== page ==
Cited by 4 | Viewed by 3147
Abstract
While electronic books offer a range of benefits and may be supposed to be more appealing to young people than paper books, this assumption is often treated as fact by educational researchers. Understanding adolescents’ true current preferences is essential, as incorrect assumptions can [...] Read more.
While electronic books offer a range of benefits and may be supposed to be more appealing to young people than paper books, this assumption is often treated as fact by educational researchers. Understanding adolescents’ true current preferences is essential, as incorrect assumptions can lead to decisions which restrict adolescent access to their preferred book mode. The belief that adolescents prefer electronic books to paper books has already led to some school libraries being expunged of paper books. As adolescents show a higher level of aliteracy than younger children, and regular reading offers a broad range of benefits for young people, it is imperative that school’s decisions around providing access to books are responsive to adolescent students’ genuine preferences. This paper analyses the current and relevant academic research around adolescent preferences for book modes, finding that, at present, the contention that adolescents prefer electronic books is not supported by the available research. In addition, there are a number of issues identified that make analyzing the findings in this area problematic. Future studies in this area are needed before an adolescent preference for electronic books can be unequivocally substantiated. Full article
(This article belongs to the Special Issue Digital Publishing - Transformations)
Open AccessEditorial
Editors and Journal Startup in the Digital Era
Publications 2015, 3(4), 232-236; https://doi.org/10.3390/publications3040232 - 12 Oct 2015
Viewed by 1727
Abstract
More has changed in journal publishing in the past twenty years than the previous four centuries. Digital technologies have transformed the submission, review, production and distribution of scholarly materials, with the result that there has been exponential growth in the number of papers [...] Read more.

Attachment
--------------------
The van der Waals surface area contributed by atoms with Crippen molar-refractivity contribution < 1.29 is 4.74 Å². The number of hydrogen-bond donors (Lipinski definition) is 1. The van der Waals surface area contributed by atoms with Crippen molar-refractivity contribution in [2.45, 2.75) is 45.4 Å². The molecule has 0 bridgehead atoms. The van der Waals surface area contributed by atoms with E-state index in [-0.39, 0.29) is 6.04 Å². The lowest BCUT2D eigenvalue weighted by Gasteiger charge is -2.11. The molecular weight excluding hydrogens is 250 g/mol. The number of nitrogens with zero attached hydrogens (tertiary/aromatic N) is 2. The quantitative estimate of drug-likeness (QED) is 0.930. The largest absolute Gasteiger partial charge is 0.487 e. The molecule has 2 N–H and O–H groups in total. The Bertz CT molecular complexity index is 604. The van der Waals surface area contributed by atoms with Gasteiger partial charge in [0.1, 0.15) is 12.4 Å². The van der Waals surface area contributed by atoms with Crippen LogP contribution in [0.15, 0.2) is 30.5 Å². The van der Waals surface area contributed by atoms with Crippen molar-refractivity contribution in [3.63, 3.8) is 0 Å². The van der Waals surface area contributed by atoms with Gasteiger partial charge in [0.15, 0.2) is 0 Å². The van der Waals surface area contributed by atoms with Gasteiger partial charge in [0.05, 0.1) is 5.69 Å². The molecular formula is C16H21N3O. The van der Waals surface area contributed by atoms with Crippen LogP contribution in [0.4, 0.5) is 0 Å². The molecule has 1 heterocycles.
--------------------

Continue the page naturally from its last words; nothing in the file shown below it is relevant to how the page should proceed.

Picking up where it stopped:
More has changed in journal publishing in the past twenty years than the previous four centuries. Digital technologies have transformed the submission, review, production and distribution of scholarly materials, with the result that there has been exponential growth in the number of papers published in an expanding roster of journals—some are mainstream, some highly specialized, some are produced by publishers who have existed since printing began and others are produced by small groups with niche interests. [...] Full article
(This article belongs to the Special Issue The Challenges of Journal Start-up in the Digital Era)
Open AccessArticle
The Challenges of Journal Startup in the Digital Era
Publications 2015, 3(4), 219-231; https://doi.org/10.3390/publications3040219 - 25 Sep 2015
Cited by 2 | Viewed by 2465
Abstract
This paper aims to contribute to the evolving literature on the new landscape of scholarly journals. It builds on a series of experiences as a journal editor which span the print and digital eras, and focuses on two current activities with new journals. [...] Read more.
This paper aims to contribute to the evolving literature on the new landscape of scholarly journals. It builds on a series of experiences as a journal editor which span the print and digital eras, and focuses on two current activities with new journals. One was designed as a synoptic journal in a broad multidisciplinary field, supported by a commercial publisher; the other a non-revenue journal which aims to showcase the work of undergraduates in the author’s institution. Despite the uniqueness of goals and delivery, some of the experiences—and challenges—have proved remarkably similar. Full article
(This article belongs to the Special Issue The Challenges of Journal Start-up in the Digital Era)